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August 29, 2013 - Image 82

Resource type:
Text
Publication:
The Detroit Jewish News, 2013-08-29

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Publisher's Notebook

When Family And Community Intersect

T

he weeks leading up to Rosh
Hashanah 5774, which begins
Wednesday evening, provide the
time-tested and well-traveled path of tran-
sition, enabling us to reflect upon the past,
refine our relationships with each other
and God, and recommit to moral and
meaningful lives.
But this self-assessment and
soul cleansing cannot be done
in a vacuum. From chaos in the
Middle East and political grid-
lock in Washington, D.C., to
the unimaginable slaughter of
elementary school children in
Newtown, Conn., and Detroit's
ugly financial collapse, we are
constantly reminded that our
individual lives are framed by
larger events. Even if we retreat
into a secluded cave to clear our
heads and escape these influences, odds
are it has a WiFi connection. Perhaps the
NSA is watching or listening, too.
That's where family and community
enter into the Rosh Hashanah equation.
Collectively, they provide the history, con-
text, continuity and support that enable

us, as individuals, to navigate an increas-
ingly complex world. In essence, family
and community serve as compasses, point-
ing us toward the future while retaining
our bearings.
Much has been said and written over
the years about the uniqueness of our
Detroit Jewish community.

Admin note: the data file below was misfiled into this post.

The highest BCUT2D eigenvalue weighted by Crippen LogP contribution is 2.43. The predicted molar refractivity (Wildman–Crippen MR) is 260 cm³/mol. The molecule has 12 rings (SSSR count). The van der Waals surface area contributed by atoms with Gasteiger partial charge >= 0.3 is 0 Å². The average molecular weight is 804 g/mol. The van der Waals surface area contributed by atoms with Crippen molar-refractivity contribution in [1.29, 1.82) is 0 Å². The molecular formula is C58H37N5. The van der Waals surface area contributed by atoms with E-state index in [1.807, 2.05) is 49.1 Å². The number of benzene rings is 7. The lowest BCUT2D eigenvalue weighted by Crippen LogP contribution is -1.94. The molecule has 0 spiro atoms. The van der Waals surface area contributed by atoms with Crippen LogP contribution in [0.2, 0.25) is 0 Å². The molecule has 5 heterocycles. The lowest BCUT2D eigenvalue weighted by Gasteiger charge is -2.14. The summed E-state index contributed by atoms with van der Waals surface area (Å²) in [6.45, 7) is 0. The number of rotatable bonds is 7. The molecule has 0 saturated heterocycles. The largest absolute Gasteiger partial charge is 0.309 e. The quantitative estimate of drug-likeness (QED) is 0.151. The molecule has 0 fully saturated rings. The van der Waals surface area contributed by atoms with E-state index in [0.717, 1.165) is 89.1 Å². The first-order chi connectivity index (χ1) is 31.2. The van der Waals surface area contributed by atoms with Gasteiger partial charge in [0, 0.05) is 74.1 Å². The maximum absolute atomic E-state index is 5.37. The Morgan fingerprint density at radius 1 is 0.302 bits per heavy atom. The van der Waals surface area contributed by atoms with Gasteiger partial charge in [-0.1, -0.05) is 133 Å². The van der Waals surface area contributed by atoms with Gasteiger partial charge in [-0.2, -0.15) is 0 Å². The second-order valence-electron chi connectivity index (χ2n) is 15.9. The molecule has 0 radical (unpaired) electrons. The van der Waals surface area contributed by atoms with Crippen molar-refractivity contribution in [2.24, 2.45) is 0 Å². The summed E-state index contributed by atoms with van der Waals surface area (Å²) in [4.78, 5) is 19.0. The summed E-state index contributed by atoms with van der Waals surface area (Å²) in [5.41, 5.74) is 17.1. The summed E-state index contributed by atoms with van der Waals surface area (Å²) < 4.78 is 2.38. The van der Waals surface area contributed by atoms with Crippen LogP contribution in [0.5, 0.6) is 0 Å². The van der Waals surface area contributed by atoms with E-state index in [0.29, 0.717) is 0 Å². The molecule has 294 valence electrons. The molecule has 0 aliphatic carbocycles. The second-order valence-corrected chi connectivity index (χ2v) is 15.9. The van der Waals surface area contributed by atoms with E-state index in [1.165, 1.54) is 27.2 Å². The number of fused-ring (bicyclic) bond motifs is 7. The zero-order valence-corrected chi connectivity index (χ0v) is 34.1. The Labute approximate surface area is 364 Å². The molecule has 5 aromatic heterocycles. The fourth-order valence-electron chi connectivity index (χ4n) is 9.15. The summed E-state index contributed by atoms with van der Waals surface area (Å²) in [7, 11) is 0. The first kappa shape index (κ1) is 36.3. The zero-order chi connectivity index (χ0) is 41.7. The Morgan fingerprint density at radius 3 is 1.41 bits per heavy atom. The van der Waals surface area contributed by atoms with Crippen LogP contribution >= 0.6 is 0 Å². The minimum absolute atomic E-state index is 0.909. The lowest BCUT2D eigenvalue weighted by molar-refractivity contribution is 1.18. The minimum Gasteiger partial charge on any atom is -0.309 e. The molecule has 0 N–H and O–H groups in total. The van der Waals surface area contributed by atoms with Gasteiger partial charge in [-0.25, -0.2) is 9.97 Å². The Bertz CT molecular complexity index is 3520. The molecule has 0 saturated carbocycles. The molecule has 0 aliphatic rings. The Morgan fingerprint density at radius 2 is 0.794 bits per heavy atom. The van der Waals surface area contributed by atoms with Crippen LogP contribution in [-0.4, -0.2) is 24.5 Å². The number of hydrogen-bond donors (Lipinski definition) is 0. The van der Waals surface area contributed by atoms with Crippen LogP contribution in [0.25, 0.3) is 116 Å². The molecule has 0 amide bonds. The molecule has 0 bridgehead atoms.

As its immigrant and first-
generation families pursued
"the American Dream; they
also understood they had a
responsibility to care for each
other. An array of resources,
including health clinics and
health care for those lacking
insurance, schools, recreation
centers, campsites, facilities for
the aged and those with devel-
opmental disabilities, a kosher
food pantry and interest-free
loan funds were created to provide Jewish
continuity and a communal "safety net"
The establishment of Israel in 1948, and
subsequent waves of immigration there
from Yemen, the former Soviet Union and
Ethiopia, energized Detroit Jewry as it dra-
matically extended its global philanthropic

leadership footprint.
this November into the
On a personal level,
Israel Defense Forces.
this intersection of fam-
Family and Detroit
ily and Detroit Jewish
Jewish community
community is particular-
are intertwined for
ly meaningful this New
Stephanie.
Year.
Her grandmothers,
As I write this, our
41 1 Sally Horwitz and Berta
daughter, Stephanie, is
Wesler, are Holocaust
settling into her new life
survivors. Sally
as a citizen of the State of
survived concentration
Israel. She and 124 of her
camps and slave labor
fellow "Lone Soldiers"
factories in Nazi
were part of a 330-per-
Germany-occupied
son Nefesh b'Nefesh
Poland before coming
Stephanie Horwitz
immigration flight
to America. Her only
earlier this month from
surviving cousin
New York to Tel Aviv. Through a live web-
moved to pre-Israel Palestine and settled
cam feed, my wife, Gina, and I witnessed
on Moshav Amminadav, abutting the
the festivities enveloping Stephanie and
Kennedy Forest in Jerusalem. Berta
the other ohm (new immigrants) at Ben-
escaped Germany following Kristallnacht
Gurion International Airport. Every image
as part of the Kindertransport and lived
of Stephanie from the webcam captured
the war years in England. She spent time
her joy and happiness at finally being
in pre-Israel Palestine with the Haganah,
there. She and 23 other "Lone Soldiers"
the Zionist defense organization, before
from throughout the Midwest are living
returning to England and settling in
on Kibbutz Ein Dor, being tended to by
America. Her sister Klara escaped from
their foster families before being drafted
Germany to England several months

Editorial

Israel Must Resolve Its Religious Turmoil

T

he Days of Awe provide an
intriguing backdrop for Israel
to consider ways to solve the
simmering battle for religious pluralism
that haunts the Jewish state. Israel's